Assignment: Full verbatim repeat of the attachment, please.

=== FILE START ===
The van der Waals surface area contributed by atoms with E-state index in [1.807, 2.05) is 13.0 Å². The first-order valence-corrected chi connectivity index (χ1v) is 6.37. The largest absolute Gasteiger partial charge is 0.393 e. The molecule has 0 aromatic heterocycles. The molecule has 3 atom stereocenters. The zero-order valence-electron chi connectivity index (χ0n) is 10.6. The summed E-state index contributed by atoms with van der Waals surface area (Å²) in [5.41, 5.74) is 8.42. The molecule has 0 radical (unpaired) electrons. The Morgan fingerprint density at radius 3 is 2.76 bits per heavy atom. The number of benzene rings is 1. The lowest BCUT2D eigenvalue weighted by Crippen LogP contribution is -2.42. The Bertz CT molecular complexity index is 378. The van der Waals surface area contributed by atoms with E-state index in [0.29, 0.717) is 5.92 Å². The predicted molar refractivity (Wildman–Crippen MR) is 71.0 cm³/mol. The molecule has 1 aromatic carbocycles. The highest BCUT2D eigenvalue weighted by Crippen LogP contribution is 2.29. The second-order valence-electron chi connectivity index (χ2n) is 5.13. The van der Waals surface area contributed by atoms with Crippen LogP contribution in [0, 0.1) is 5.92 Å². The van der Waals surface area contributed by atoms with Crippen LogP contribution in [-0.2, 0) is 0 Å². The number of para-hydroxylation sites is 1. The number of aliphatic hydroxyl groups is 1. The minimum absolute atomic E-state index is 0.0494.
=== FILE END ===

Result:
The van der Waals surface area contributed by atoms with E-state index in [1.807, 2.05) is 13.0 Å². The first-order valence-corrected chi connectivity index (χ1v) is 6.37. The largest absolute Gasteiger partial charge is 0.393 e. The molecule has 0 aromatic heterocycles. The molecule has 3 atom stereocenters. The zero-order valence-electron chi connectivity index (χ0n) is 10.6. The summed E-state index contributed by atoms with van der Waals surface area (Å²) in [5.41, 5.74) is 8.42. The molecule has 0 radical (unpaired) electrons. The Morgan fingerprint density at radius 3 is 2.76 bits per heavy atom. The number of benzene rings is 1. The lowest BCUT2D eigenvalue weighted by Crippen LogP contribution is -2.42. The Bertz CT molecular complexity index is 378. The van der Waals surface area contributed by atoms with E-state index in [0.29, 0.717) is 5.92 Å². The predicted molar refractivity (Wildman–Crippen MR) is 71.0 cm³/mol. The molecule has 1 aromatic carbocycles. The highest BCUT2D eigenvalue weighted by Crippen LogP contribution is 2.29. The second-order valence-electron chi connectivity index (χ2n) is 5.13. The van der Waals surface area contributed by atoms with Crippen LogP contribution in [0, 0.1) is 5.92 Å². The van der Waals surface area contributed by atoms with Crippen LogP contribution in [-0.2, 0) is 0 Å². The number of para-hydroxylation sites is 1. The number of aliphatic hydroxyl groups is 1. The minimum absolute atomic E-state index is 0.0494.